Almost 20% of Russians would like to leave the country, and the number of those wishing to emigrate has more than doubled in four years.

"A total of 83% of Russians say they wouldn't want to leave Russia, while 17% of Russians consider moving to another country. The number of those wishing to emigrate has more than doubled over the past four years," as evidenced by the results of a survey carried out by the Russian Romir research holding, the largest Russian private holding company specializing in marketing, media and socio-economic research, an UNIAN correspondent in Russia reports.

Most often this was stated by youngest respondents, among whom the share of potential emigrants exceeds one third. European countries are still among the most attractive immigration destinations, while the United States and Canada have become more popular over the past year.

Almost similar results were received in 2018 and 2015, when 88% and 92% of respondents respectively said they would not like to move from Russia. Negative dynamics have been observed on the issue for the fourth consecutive year. However, the share of Russians who would like to move to another country, on the contrary, has more than doubled (from 8% to 17%).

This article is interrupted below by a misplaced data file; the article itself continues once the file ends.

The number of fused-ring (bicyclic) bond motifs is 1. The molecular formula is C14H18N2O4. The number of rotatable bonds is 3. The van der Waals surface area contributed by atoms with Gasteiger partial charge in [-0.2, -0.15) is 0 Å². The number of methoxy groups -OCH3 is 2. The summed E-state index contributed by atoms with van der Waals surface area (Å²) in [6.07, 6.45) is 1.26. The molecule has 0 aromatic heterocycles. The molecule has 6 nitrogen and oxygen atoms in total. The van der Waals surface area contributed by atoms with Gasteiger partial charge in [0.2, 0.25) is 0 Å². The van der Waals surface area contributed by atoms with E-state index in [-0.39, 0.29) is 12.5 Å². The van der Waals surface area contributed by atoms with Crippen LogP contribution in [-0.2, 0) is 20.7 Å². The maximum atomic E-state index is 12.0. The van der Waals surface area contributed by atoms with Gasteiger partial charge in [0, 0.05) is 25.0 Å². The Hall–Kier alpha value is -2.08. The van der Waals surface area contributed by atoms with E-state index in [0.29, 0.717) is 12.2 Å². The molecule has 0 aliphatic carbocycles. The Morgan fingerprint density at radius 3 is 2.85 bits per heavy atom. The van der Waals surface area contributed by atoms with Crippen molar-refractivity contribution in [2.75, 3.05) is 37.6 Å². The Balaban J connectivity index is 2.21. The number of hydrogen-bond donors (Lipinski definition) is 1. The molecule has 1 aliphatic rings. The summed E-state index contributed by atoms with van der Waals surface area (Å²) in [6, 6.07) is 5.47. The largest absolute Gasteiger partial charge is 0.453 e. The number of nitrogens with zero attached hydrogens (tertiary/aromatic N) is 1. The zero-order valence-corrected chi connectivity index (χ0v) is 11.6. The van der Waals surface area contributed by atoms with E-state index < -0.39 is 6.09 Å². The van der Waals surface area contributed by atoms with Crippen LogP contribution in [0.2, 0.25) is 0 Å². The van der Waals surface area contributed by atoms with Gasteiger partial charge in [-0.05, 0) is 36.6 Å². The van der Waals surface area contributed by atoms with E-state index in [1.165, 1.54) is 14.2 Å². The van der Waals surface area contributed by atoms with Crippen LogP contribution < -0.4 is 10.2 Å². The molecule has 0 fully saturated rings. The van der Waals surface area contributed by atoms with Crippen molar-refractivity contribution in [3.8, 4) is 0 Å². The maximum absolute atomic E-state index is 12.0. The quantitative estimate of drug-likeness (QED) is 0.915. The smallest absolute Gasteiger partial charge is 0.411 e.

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Russian youths (18-24 years old) state their desire to leave Russia more often (36%). Among Russians over 60 years of age, the idea of emigration is supported by no more than 9%.

In addition, it turned out that 59% of potential emigrants (the question was asked only to those who are thinking about changing their place of residence) would prefer to move to one of the European countries, with Spain (8%), Germany (8%) and Italy taking the lead (5%).

A total of 16% of respondents who are considering emigration would like to move to the United States and Canada, while the majority still prefer the U.S. The share of such responses has increased from 13% to 16% over the year. About 7% of respondents consider moving to one of the Asian countries, 11% of potential migrants would opt for other countries, including Australia and Brazil, while 7% found the question difficult to answer.

The survey involved 1,500 respondents aged 18 years and older, living in all types of cities and in rural areas, in all federal districts of the Russian Federation. The sample represents the adult population.